I am not my own
For I have been made new
Please don’t let me go
I desperately need you
— Meteor Shower by Owl City
It is very, very hard to think outside of your own culture. A lot of people today at once fear and embrace relativism, saying that liberal values are at once superior to and embracing of other cultures. And there is almost no more contentious issue in the field of cultural relativism than the question of religion.
Almost everyone in the West thinks of ‘religion’ as, basically, Evangelical Christianity. They think that Muslims see Mohammed the way that Christians see Jesus, and that the Hindu scriptures (go on, try to name them*) work like the Bible. They think that the Qur’an is like the Bible and that meditating is like praying.
When you start to realise that the rest of the world’s religions are nothing like yours, you start thinking about your own very, very differently. It challenges your faith to realise that people think differently about God.
So… what if… everything were different? Here are 5 ideas to challenge a Christian worldview.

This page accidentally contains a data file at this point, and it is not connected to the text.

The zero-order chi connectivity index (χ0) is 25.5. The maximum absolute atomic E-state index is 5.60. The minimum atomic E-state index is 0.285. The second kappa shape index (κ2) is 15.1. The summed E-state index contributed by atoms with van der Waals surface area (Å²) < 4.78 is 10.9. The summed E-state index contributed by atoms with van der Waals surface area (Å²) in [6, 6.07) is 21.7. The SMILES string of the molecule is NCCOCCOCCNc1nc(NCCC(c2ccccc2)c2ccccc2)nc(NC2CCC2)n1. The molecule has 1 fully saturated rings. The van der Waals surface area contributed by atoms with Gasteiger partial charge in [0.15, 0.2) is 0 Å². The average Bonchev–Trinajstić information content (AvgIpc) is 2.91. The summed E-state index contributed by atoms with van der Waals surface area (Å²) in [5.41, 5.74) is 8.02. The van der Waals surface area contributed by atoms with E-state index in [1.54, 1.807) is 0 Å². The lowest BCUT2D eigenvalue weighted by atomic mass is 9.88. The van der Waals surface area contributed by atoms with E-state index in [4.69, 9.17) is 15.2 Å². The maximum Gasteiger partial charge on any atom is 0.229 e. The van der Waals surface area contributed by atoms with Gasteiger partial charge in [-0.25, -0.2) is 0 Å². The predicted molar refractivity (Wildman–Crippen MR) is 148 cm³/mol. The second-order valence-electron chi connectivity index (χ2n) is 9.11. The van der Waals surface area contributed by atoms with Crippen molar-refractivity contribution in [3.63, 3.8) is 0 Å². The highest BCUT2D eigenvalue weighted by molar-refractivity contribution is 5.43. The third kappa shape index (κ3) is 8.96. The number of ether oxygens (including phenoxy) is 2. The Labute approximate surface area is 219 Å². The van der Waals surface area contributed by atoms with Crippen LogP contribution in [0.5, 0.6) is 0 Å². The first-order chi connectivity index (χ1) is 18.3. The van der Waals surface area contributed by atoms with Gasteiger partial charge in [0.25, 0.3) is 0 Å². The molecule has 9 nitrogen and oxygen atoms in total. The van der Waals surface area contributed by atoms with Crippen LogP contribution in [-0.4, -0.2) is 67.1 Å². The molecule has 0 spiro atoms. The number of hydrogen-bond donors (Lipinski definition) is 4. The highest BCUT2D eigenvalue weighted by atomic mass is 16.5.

*There is no text common to all Hindu groups. Two of the most popular and widely-shared are the ancient Vedas and the Bhagavad Gita.
The parable of the prodigal son (also known as the lost son) is a famous story. A father left his inheritance to two sons. The younger of the sons was itching to go out and use it, to spend it: so he went abroad, and wasted his money on whores and fast living. Meanwhile the older son cautiously bade his time and tended to his father’s land. Eventually, of course the younger son ran out of money, so he took on back-breaking work. But the pay was barely enough to live off. He was starving, and eventually came to the realization that if he were to survive, he would have to return and repent to his father.
So he came home. And rather than facing the wrath of a very angry man, his father was overjoyed and held a massive celebration for the returning son. But his brother was less pleased by his reappearance. “You never allowed me a calf so I could celebrate with my friends. What gives?” To which the father replied, “I always have you around. But we had to celebrate: your brother was lost and now is found.”
I had an excellent conversation with a wonderful Christian friend yesterday. Talking to him reminded me of a very important part of the experience of being born again that I had forgotten. It means so much to me that I can’t believe I had ever forgotten it – especially having received communion (mostly) every week for the past few months in remembrance of this very moment.
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